The open, inclusive philosophy that infuses Digital Humanities work can sometimes belie the significant and often rarified resources necessary to sustain it, not least of which are technical infrastructure. The development of open source tools has put more of this work within the reach of humanities scholars and students at smaller or less resourced institutions. Yet building a viable Digital Humanities program requires more than just access to tools. Such programs gain traction and grow through cross-divisional partnerships, expert assistance and training opportunities, a tolerance for failure in the process of determining what works for the institution, and a clear sense of the benefits and rewards of this work.

Following her year at Duke as a Humanities Writ Large Visiting Faculty Fellow, Meredith Goldsmith returned to Ursinus College to begin building a Digital Humanities program there. In this talk with Digital Scholarship Services department head Liz Milewicz, she details the insights she gained through this work, as well as the lessons she learned from other digitally inflected humanities programs, including several in the Research Triangle community and beyond.

Managing Qualitative Research 

Wednesday, April 12
12:00-1:00 PM
Amadieh Family Lecture Hall (Smith Warehouse, Bay 4, C105)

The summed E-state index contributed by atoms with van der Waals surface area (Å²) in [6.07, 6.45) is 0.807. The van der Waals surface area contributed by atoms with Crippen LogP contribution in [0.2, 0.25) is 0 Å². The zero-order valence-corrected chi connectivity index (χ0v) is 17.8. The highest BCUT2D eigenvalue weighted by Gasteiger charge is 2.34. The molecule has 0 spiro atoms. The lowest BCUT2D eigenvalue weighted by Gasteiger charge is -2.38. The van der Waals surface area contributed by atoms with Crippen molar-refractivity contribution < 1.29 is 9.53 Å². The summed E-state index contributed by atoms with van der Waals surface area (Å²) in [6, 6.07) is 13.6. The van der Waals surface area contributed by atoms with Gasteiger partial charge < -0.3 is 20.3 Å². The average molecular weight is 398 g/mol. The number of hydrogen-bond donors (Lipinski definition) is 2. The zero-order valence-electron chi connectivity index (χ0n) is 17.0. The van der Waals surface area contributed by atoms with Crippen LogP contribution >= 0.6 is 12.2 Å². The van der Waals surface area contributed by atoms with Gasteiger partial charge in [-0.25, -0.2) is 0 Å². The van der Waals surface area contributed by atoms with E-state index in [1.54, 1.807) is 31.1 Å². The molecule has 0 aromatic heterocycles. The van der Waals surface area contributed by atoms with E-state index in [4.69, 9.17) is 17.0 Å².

Registration encouraged for planning: qualresearch.eventbrite.com (the registration is currently full)

Talk and moderated discussion with advanced PhD students Andrew Van Horn Ruoss (History) and Kathryn Desplanque (Art, Art History, and Visual Studies) about challenges to managing and analyzing their research data and the ways in which digital tools (DEVONThink and NVivo, respectively) helped them to address these needs. Victoria Szabo (Art, Art History, and Visual Studies) will moderate discussion. Lunch will be served; please RSVP.

This event is co-sponsored by the Franklin Humanities Institute, the Duke Digital Humanities Initiative, and Duke Libraries’ Digital Scholarship Services.

DH on the Edge: Creating and Sustaining the Sonic Dictionary 

Thursday, April 13
12:00-1:00 PM
The Edge Workshop Room (Bostock Library Level 1)
Lunch provided 

Registration encouraged for planning: http://duke.libcal.com/event/3257889